Benjamin Chew was not in Pennsylvania during the Battle of Germantown. As a supporter of the proprietary rights of the Penn family he was held in suspicion by the American patriots, but was not considered a loyalist Tory. Initially, the American government planned to confine Benjamin at Cliveden, but after several different sites were proposed, Chew and Governor John Penn finally were exiled and held under house arrest at Union Forge, Joseph Turner’s iron works in Hunterdon County, New Jersey.
In late September of 1777, after victorious encounters with American troops at Brandywine and Paoli, British soldiers occupied Philadelphia, then the capital of the Revolutionary government. The occupying army quartered several thousand troops in the nearby village of Germantown, about 6 miles northwest of the city.
In early October, from his headquarters in Skippack (Montgomery County), General George Washington plotted to recapture the capital as quickly as possible. His elaborate battle plan called for an assault on Philadelphia from the northwest, aimed through the heart of Germantown. Overnight and through the early morning hours of October 4, as many as twelve thousand men moved south towards Germantown by several different routes, hoping to catch the British by surprise. Washington himself was with the column attacking on the Germantown Road through Chestnut Hill and Mt. Airy.
Advancing Americans on the Germantown Road encountered a British picket outpost near, what is now, Allens Lane in Mount Airy. The resulting burst of artillery fire from nearby alarm cannons alerted British Colonel Thomas Musgrave’s 40th Regiment, which had camped in the fields around Cliveden.
As the pickets fell back to join Musgrave’s 40th Regiment at the house, the American advance unit followed, rushing past Cliveden in the fog. Colonel Musgrave, realizing that his troops were cut off from the main British line, ordered some of his men into the mansion. Closing the first floor shutters and barricading the doors, he posted marksmen at the windows on the second and third floors. Musgrave’s men had time to barricade themselves inside the thick stone walls of Cliveden and turn it into an impregnable fortress from which they could fire on the advancing Americans with impunity. The pursuing Americans soon realized that they were between Musgrave’s companies at Cliveden and the main British forces near Market Square. Fearing that they would be cut off from support, the Americans fell back towards the main body of their column. General Henry Knox was reluctant to leave such a fortress as Cliveden in British hands, so he advised Washington that the Americans “reduce” the mansion. In the ensuing battle, neither American cannon nor efforts to burn and storm the house were successful.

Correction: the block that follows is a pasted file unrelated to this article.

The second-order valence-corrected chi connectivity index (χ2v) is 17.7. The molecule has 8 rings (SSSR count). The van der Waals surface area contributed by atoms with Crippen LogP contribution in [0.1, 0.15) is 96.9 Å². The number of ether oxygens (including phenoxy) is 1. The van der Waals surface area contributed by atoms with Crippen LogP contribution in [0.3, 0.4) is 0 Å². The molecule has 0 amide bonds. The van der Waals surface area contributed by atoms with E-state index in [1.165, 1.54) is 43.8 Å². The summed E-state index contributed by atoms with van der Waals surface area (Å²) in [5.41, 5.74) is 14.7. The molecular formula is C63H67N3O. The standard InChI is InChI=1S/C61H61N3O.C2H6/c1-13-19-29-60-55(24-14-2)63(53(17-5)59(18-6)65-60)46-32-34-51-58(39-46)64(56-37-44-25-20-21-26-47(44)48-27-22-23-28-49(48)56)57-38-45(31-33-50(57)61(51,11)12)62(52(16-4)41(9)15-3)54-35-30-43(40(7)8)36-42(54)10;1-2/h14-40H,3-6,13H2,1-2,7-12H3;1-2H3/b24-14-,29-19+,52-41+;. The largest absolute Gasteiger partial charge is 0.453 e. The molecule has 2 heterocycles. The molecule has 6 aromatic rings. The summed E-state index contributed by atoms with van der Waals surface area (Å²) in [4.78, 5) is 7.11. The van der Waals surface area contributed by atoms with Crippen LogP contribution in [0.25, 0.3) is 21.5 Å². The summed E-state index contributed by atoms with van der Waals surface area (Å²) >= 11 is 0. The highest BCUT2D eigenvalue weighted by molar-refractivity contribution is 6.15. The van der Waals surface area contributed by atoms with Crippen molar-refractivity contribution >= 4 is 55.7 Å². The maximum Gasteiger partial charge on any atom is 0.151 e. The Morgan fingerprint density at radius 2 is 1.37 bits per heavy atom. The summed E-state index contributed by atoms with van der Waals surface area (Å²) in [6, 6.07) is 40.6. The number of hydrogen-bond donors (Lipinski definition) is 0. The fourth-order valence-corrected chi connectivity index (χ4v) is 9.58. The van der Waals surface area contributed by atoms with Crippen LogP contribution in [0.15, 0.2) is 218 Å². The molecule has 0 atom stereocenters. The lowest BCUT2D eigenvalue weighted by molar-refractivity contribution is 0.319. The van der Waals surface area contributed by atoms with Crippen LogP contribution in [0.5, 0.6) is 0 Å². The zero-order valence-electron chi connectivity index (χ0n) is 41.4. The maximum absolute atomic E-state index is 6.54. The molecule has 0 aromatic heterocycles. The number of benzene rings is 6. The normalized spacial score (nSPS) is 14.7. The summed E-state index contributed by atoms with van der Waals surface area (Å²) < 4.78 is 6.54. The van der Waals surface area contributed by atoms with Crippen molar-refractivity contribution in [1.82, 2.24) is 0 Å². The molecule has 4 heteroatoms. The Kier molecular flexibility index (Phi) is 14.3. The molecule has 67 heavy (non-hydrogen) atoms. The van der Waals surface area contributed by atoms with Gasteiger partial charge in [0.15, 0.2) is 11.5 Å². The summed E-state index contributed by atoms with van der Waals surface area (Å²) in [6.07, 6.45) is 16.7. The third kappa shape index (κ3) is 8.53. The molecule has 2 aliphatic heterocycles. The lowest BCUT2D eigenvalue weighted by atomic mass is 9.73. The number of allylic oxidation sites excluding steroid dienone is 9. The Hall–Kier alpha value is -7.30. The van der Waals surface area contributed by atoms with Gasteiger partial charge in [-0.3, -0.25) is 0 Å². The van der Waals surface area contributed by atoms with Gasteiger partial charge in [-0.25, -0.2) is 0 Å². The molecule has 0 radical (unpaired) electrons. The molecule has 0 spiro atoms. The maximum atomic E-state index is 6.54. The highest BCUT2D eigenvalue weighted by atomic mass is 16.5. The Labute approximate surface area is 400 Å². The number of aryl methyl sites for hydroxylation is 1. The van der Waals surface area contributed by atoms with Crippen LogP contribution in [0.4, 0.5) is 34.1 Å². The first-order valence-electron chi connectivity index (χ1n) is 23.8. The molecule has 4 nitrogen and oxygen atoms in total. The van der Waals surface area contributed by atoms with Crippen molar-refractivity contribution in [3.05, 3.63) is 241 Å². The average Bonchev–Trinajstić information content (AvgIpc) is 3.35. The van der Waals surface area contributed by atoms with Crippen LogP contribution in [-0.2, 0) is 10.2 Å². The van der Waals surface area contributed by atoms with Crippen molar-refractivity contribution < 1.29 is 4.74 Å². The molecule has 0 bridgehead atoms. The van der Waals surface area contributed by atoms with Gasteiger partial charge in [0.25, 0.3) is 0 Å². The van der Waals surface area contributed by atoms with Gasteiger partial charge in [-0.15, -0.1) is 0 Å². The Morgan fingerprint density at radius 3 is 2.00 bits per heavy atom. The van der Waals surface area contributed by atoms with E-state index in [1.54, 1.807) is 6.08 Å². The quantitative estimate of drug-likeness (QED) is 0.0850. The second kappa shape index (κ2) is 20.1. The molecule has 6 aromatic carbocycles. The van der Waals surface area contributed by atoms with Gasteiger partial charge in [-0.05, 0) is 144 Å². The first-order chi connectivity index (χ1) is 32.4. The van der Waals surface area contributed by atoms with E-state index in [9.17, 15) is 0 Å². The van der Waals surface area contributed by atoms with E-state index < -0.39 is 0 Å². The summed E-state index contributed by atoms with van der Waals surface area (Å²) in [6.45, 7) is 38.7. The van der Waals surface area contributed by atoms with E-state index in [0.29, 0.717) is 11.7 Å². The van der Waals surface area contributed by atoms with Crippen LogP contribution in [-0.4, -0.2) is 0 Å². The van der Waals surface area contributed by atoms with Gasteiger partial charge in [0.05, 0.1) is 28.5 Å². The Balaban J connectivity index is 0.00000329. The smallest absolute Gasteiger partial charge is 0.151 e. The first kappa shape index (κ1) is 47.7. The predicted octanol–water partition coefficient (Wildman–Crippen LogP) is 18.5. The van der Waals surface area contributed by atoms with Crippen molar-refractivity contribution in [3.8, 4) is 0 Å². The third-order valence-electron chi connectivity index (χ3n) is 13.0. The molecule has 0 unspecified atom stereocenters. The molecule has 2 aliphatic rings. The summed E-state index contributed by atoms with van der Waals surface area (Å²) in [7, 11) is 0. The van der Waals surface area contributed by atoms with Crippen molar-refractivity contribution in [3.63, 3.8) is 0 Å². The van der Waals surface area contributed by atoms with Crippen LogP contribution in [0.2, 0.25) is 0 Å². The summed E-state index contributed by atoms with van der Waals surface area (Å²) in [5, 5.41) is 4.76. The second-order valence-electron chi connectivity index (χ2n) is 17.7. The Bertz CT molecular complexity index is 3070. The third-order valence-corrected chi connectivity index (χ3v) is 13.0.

After several hours of intense fighting in and around Cliveden the Americans retreated back into Montgomery County, and eventually to a long winter at Valley Forge. They left behind more than 152 dead soldiers in Germantown, 70 of them on the grounds of Cliveden. British casualties were less severe, but a visitor after the battle described the interior of Cliveden as looking “like a slaughterhouse.”
The intricate choreography of Washington’s plan was spoiled by the combination of unexpected British opposition and characteristic autumn weather – heavy fog shrouded most of the area during the morning. Washington’s column, stalled in front of Cliveden by heavy fire from inside the house, was unable to rendezvous as intended with the other segments of his army at Germantown’s Market Square. In fact, the confusion was so great that at one point two American units were firing on each other. The Americans lost the battle, but the combination of the valiant effort at Germantown and a victory at Saratoga secured French support for the American cause.
Benjamin decided to maintain a low political profile for the duration of the American Revolution, thus avoiding the perception of his possible support for the British. In the fall of 1779 he rented his town house on 3rd Street, sold Cliveden to Blair McClenachan and went into self-imposed exile with his family to “Whitehall,” the family plantation near Dover, Delaware.
Honoring this significant moment in Philadelphia history dates back to a Centennial Celebration held at Cliveden in 1877. Today, the Revolutionary Germantown Festival keeps the tradition alive, energizing the community with a day of family entertainment and Battle of Germantown reenactments. Join in the festivities every year on the first Saturday of October.